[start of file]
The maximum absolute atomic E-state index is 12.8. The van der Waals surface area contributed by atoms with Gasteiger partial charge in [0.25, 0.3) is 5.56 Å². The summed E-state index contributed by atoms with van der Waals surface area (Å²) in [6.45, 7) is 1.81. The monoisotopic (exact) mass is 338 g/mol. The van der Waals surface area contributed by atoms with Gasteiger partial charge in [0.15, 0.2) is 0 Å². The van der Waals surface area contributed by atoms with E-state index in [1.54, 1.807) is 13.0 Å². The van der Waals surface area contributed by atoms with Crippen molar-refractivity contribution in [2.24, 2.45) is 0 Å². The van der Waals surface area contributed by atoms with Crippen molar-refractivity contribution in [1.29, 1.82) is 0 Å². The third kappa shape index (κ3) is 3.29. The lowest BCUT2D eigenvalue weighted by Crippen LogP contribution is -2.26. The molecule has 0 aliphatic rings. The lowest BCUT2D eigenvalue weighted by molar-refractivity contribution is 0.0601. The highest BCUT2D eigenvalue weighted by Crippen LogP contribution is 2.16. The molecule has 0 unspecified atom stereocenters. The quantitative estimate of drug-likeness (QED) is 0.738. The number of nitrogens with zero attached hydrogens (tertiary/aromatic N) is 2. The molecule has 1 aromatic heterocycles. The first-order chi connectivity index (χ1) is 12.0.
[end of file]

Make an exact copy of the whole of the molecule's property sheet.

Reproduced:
The maximum absolute atomic E-state index is 12.8. The van der Waals surface area contributed by atoms with Gasteiger partial charge in [0.25, 0.3) is 5.56 Å². The summed E-state index contributed by atoms with van der Waals surface area (Å²) in [6.45, 7) is 1.81. The monoisotopic (exact) mass is 338 g/mol. The van der Waals surface area contributed by atoms with Gasteiger partial charge in [0.15, 0.2) is 0 Å². The van der Waals surface area contributed by atoms with E-state index in [1.54, 1.807) is 13.0 Å². The van der Waals surface area contributed by atoms with Crippen molar-refractivity contribution in [2.24, 2.45) is 0 Å². The van der Waals surface area contributed by atoms with Crippen molar-refractivity contribution in [1.29, 1.82) is 0 Å². The third kappa shape index (κ3) is 3.29. The lowest BCUT2D eigenvalue weighted by Crippen LogP contribution is -2.26. The molecule has 0 aliphatic rings. The lowest BCUT2D eigenvalue weighted by molar-refractivity contribution is 0.0601. The highest BCUT2D eigenvalue weighted by Crippen LogP contribution is 2.16. The molecule has 0 unspecified atom stereocenters. The quantitative estimate of drug-likeness (QED) is 0.738. The number of nitrogens with zero attached hydrogens (tertiary/aromatic N) is 2. The molecule has 1 aromatic heterocycles. The first-order chi connectivity index (χ1) is 12.0.